World finance ministers and central bank governors from the 20 leading economies will meet in Saudi Arabia at the weekend.
The coronavirus has been identified as a “global health emergency” that has quickly become the “most pressing uncertainty” for policymakers.
ANZ credit card and merchant data showed a steep drop in airport spending in February, reflecting coronavirus-related travel bans and lower appetite for international travel.
Spending at Brisbane, Melbourne, Perth and Sydney airports dropped 27 per cent from the week ending January 21 to the week ending February 8.
“We expect airport arrivals and tourism spending to remain low, while the travel bans continue and some local residents elect not to travel internationally,” ANZ economists said.
S&P Global Ratings said Australia would be among the biggest losers in the Asia-Pacific from the COVID-19 outbreak in China, as fewer students and tourists travelled here and commodity prices weakened.
S&P slashed Australia’s economic growth forecast by 0.5 of a percentage point to 1.7 per cent for 2020, due to its close links to China’s slowing economy.
“Disruption in China will flow to Asia-Pacific through four channels: people flows, supply chains, goods trade, and commodity prices.”
The IMF said if the coronavirus is contained quickly, the Chinese economy would bounce back soon.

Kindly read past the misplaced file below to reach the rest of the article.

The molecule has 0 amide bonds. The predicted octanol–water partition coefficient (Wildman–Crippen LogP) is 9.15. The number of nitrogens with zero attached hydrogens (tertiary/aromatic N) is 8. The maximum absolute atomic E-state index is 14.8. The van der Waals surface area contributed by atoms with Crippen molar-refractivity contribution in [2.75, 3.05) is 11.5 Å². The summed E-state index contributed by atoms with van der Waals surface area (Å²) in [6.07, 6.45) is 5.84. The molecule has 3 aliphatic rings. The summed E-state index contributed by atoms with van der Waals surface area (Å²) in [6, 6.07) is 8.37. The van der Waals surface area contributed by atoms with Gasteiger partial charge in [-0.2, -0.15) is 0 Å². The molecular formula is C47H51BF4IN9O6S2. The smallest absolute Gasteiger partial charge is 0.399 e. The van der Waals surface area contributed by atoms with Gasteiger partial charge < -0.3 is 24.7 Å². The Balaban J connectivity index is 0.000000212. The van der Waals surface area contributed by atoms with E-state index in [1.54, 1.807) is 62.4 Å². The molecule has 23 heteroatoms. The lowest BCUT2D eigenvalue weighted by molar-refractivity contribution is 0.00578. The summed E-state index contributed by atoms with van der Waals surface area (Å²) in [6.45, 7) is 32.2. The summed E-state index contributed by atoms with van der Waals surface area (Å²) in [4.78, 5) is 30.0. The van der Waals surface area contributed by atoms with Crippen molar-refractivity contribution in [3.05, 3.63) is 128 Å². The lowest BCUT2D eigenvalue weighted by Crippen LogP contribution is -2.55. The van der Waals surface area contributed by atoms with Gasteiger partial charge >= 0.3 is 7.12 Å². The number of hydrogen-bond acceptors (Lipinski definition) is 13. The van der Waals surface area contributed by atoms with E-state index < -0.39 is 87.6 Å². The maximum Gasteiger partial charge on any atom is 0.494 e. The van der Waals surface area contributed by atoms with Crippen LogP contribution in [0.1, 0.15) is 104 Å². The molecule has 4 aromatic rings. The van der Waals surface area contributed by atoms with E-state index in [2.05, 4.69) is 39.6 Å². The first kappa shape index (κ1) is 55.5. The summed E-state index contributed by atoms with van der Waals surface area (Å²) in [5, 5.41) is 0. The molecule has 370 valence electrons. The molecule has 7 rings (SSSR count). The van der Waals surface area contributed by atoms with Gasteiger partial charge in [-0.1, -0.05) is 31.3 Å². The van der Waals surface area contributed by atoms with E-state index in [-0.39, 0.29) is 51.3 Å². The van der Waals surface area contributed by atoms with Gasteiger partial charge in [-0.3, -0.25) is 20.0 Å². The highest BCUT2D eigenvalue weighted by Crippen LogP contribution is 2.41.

“The result would be a sharp drop in GDP growth in China in the first quarter of 2020, but only a small reduction for the entire year.
“Spillovers to other countries would remain relatively minor and short-lived, mostly through temporary supply chain disruptions, tourism, and travel restrictions.”
However, if the health emergency was long-lasting and morphed into a more serious outbreak, the economic hit will be more damaging.
“Its global impact would be amplified through more substantial supply chain disruptions and a more persistent drop in investor confidence, especially if the epidemic spreads beyond China,” the IMF said.
The Washington-based fund also called for more investments in clean energy and resilient infrastructure to avert future losses.
Carbon tax backing
It also renewed calls for a carbon tax, a policy ruled out by Prime Minister Scott Morrison in favour of investing in technology and climate change adaptation and mitigation.
“For countries and communities at highest risk of climate disasters investing in adaptation is both urgent and cost-effective,” the IMF’s G20 surveillance note said.
“Analysis by the Global Commission on Adaptation suggests the benefits of
such investments could far outweigh their cost.”